Social Media is much more than a tool. It is even more than a product. It is, simply put, a way of life. Just like mobile phones slowly became standard, everyday technology, so too have platforms such as Facebook, Instagram, and now – TikTok. The premise behind the app is simple, short video content that rewards syncing the action to music combined with a “for you” page that tailors what you find based on your interests. A slow yet steady pace of growth has allowed TikTok to rise as a platform of choice for young adults, but nothing could have prepared the app for the notoriety it is receiving now.
The Time Frame
Trouble arose when the stream of data aggregated from the platform was put into concerning crosshairs. The company that owns TikTok, ByteDance, was called into controversy when President Trump stated that he would consider banning the app, given the fact that it could potentially make US user data accessible to the Chinese government.
Instead of immediately banning the app, the President instead, on August 8th, gave a time frame for the company to become compliant. This executive order gave TikTok about a month and a half to successfully locate a buyer. This time-frame was later extended to 90 days, and ByteDance was ordered to delete any data obtained from U.S. TikTok users.
An Uptick in Users
For TikTok, business has been booming. With the pandemic creating a sense of isolation for many individuals, the app has surged in popularity. This being said, the U.S. isn’t alone in its trepidations. India has already banned the app, and Australia is said to be considering it as well.
The significance of this executive order cannot be understated. It marks an important, invisible currency that apps attain: your data. Apps like TikTok can attain large tracts of information from their users, such as location data and browser history. It’s a new world we live in, one where this transaction of data happens so frequently that we have become accustomed to it. How many individuals do you think truly read the terms of service?
You may be thinking to yourself, “I don’t use TikTok, so how does this apply to me?” The truth is that we all use social media to some degree. It has become a way of life, and with that comes the sharing of swaths of data that used to be harder to attain. We need to know that with this sharing comes a potential vulnerability to so much transparency. Without the full understanding of how that information is being used, it can set dangerously complex legal stages that are difficult to navigate. Although there is no proof yet that the Chinese owned company ByteDance has relinquished any personal data to the Chinese government, understanding that the potential exists is a reality we must confront.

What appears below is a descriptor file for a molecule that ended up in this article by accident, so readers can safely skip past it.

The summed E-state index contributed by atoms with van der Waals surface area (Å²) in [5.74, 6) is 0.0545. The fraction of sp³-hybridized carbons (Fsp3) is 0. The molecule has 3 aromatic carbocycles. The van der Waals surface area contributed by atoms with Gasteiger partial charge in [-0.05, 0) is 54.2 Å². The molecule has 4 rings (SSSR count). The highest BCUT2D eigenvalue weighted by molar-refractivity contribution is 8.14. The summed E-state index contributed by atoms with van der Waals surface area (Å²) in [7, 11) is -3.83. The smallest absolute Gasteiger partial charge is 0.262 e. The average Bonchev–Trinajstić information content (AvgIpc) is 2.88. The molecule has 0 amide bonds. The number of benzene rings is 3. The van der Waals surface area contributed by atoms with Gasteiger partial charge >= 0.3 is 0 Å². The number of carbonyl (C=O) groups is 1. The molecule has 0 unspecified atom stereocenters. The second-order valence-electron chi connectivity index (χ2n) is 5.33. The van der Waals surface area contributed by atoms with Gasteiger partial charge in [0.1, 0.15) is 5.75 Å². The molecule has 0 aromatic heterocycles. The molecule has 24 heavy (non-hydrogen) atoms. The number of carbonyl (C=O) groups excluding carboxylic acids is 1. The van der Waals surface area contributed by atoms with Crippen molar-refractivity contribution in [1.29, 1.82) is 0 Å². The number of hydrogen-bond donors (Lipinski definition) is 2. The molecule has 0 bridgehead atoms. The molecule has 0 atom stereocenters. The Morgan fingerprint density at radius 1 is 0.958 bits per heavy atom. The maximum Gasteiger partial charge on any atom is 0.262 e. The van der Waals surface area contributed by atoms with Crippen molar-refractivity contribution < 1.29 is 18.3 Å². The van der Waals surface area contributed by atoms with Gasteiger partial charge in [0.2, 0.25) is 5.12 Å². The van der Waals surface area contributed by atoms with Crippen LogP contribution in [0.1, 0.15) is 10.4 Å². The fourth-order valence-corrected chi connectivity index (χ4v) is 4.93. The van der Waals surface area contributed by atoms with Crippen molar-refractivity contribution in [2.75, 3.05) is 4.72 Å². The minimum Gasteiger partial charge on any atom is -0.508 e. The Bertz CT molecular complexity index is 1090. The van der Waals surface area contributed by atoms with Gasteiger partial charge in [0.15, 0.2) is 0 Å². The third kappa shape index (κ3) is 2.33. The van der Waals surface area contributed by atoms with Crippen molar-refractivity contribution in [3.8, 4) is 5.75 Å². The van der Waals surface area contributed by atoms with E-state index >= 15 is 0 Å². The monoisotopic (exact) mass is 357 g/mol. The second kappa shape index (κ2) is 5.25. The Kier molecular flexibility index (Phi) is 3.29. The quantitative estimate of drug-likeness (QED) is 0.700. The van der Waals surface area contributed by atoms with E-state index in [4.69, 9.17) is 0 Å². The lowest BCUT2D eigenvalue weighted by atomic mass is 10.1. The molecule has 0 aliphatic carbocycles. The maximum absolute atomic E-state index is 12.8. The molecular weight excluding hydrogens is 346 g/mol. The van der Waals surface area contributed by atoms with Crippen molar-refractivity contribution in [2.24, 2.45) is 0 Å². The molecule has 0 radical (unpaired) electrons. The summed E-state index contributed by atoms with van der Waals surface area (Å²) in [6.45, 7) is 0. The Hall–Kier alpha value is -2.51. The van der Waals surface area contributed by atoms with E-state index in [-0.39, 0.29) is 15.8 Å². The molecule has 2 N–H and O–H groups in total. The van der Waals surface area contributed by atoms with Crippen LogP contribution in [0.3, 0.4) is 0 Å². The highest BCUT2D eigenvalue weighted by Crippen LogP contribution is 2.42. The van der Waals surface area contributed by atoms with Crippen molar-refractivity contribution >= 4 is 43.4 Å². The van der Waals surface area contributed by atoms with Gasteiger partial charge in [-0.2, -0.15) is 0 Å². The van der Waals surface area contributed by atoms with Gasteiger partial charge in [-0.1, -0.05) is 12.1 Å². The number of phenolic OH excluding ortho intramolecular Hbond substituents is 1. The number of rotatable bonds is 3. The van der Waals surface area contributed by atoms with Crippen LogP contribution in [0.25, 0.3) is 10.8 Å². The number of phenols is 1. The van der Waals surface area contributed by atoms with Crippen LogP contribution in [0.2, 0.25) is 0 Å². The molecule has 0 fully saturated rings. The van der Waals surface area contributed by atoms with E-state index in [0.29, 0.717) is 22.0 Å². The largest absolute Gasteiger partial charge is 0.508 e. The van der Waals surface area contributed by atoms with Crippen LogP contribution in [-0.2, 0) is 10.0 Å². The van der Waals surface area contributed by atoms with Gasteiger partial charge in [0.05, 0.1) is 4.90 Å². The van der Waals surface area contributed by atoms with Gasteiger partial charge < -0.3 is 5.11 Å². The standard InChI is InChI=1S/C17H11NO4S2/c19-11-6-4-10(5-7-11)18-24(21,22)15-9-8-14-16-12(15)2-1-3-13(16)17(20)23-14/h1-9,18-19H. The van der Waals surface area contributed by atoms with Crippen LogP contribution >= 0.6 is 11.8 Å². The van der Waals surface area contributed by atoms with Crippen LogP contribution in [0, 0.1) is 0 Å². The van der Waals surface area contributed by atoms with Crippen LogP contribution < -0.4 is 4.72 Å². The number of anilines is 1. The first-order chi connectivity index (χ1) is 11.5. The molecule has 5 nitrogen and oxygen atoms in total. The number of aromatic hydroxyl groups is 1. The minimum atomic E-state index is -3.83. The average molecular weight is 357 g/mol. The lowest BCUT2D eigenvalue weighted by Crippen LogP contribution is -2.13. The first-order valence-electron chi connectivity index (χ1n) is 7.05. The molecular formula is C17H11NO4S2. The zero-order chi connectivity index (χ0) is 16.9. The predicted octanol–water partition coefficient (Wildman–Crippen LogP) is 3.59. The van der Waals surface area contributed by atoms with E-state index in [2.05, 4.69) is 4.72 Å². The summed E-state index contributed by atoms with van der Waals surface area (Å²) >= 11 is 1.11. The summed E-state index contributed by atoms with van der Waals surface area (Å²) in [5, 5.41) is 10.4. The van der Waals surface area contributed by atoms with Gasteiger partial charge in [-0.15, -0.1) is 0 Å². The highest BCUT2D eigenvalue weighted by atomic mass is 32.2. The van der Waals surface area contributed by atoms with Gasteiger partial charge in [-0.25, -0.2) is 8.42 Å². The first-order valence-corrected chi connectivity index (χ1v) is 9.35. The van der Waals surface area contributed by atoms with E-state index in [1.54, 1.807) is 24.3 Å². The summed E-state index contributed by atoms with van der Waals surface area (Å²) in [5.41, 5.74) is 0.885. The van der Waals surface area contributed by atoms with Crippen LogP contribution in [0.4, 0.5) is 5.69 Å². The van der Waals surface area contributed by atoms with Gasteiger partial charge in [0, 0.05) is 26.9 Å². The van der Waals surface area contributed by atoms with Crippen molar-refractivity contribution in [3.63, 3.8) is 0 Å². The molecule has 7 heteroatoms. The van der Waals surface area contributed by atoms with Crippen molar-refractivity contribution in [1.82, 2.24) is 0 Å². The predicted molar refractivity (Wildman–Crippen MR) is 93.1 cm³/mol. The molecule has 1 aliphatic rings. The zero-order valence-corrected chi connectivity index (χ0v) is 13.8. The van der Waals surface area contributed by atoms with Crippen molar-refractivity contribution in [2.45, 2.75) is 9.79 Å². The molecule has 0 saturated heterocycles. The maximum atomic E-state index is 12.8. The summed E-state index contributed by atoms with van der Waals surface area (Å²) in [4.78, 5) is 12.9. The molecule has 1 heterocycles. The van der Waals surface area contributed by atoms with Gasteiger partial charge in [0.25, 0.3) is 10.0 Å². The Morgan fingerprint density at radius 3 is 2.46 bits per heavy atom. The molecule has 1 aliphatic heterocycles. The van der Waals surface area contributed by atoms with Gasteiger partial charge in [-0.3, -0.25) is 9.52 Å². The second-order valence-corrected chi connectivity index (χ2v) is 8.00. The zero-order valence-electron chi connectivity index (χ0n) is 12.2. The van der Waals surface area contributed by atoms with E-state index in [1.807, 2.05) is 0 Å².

Our prediction, as a Law Firm, is that companies will come under more scrutiny in the future. Even those that are owned domestically are not without their faults. Facebook was in the spotlight this year for its decision to abstain from fact-checking. Notice a similarity? Both cases carry the concern about the passage of information, and how that information is put to use.
We can absolutely attest to the fact that court cases take into consideration social media presence. Photo evidence, especially photographs that contain vital information such as where the photograph was taken and when, are powerful and can culminate in a decisive moment for the client’s case. The old adage, “With great power comes great responsibility,” remains true. With so many users giving their information so freely, there is a great deal of responsibility placed upon the company to be transparent with how that information is handled.
Buyers Coming to the Rescue
Still, you don’t have to delete your TikTok account just yet. The fact remains that, for the app to remain viable in the United States, the clock is ticking to find a buyer for the company. Corporations like Microsoft, Walmart, and Oracle have expressed interest in ownership, and this would be a significant solution in keeping the app usable. If that sale does not happen, the government could act by eliminating the downloading of the app from the Apple and Google store.
Many tech specialists believe this will not stop the use of TikTok, mainly because users can still install rogue apps on Android devices without accessing the Google Play Store. The precedence this sets is for the U.S. Government to have executive power over the download and use of applications, regardless of cause. It is a complex scenario, given the fact that by waiting to prove that information has been compromised, we run the risk of losing data that could have been protected.
The Potential Victor
Microsoft announced on Sunday that its bid for ByteDance has been rejected. The announcement stated, “We would have made significant changes to ensure the service met the highest standards for security, privacy, online safety, and combating misinformation. We look forward to seeing how the service evolves in these important areas.” It would appear that, based on this language, Oracle has emerged as the potential victor and, barring negotiations that are planned to take place this week, will be forming a partnership with TikTok to ensure the application remains viable in the United States.
How this can improve data control and confidence that information is not being ascertained in a potentially destructive way remains to be discovered. Oracle is expected to make an announcement later with discussions evolving this week on the matter. The clock is ticking to finalize a deal, but TikTok may be one step closer to finding a viable avenue to sustain their presence in the United States market, a rumored 100 million monthly active users.